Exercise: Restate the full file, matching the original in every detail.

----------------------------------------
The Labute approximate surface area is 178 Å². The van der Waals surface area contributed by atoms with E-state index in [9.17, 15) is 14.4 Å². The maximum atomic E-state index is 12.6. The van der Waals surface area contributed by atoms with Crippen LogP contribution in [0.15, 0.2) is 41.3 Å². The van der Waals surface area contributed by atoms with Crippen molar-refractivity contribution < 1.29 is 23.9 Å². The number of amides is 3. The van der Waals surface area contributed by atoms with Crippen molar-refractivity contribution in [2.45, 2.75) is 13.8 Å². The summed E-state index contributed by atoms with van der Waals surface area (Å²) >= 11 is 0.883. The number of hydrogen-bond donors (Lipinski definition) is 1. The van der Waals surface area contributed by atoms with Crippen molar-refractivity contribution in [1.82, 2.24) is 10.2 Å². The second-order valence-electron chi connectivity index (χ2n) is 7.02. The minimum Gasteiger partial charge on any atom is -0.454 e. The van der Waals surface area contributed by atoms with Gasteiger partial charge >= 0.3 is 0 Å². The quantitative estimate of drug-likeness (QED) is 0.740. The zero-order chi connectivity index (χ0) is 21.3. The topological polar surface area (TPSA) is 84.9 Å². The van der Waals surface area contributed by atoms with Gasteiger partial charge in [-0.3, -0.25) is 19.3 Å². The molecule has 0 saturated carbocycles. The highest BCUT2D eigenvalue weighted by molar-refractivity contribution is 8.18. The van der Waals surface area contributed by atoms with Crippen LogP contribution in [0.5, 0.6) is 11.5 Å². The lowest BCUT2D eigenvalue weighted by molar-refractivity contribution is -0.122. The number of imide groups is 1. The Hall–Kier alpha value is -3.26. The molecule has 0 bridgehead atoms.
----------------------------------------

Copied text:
The Labute approximate surface area is 178 Å². The van der Waals surface area contributed by atoms with E-state index in [9.17, 15) is 14.4 Å². The maximum atomic E-state index is 12.6. The van der Waals surface area contributed by atoms with Crippen LogP contribution in [0.15, 0.2) is 41.3 Å². The van der Waals surface area contributed by atoms with Crippen molar-refractivity contribution < 1.29 is 23.9 Å². The number of amides is 3. The van der Waals surface area contributed by atoms with Crippen molar-refractivity contribution in [2.45, 2.75) is 13.8 Å². The summed E-state index contributed by atoms with van der Waals surface area (Å²) >= 11 is 0.883. The number of hydrogen-bond donors (Lipinski definition) is 1. The van der Waals surface area contributed by atoms with Crippen molar-refractivity contribution in [1.82, 2.24) is 10.2 Å². The second-order valence-electron chi connectivity index (χ2n) is 7.02. The minimum Gasteiger partial charge on any atom is -0.454 e. The van der Waals surface area contributed by atoms with Gasteiger partial charge >= 0.3 is 0 Å². The quantitative estimate of drug-likeness (QED) is 0.740. The zero-order chi connectivity index (χ0) is 21.3. The topological polar surface area (TPSA) is 84.9 Å². The van der Waals surface area contributed by atoms with Gasteiger partial charge in [-0.3, -0.25) is 19.3 Å². The molecule has 0 saturated carbocycles. The highest BCUT2D eigenvalue weighted by molar-refractivity contribution is 8.18. The van der Waals surface area contributed by atoms with Crippen LogP contribution in [0.5, 0.6) is 11.5 Å². The lowest BCUT2D eigenvalue weighted by molar-refractivity contribution is -0.122. The number of imide groups is 1. The Hall–Kier alpha value is -3.26. The molecule has 0 bridgehead atoms.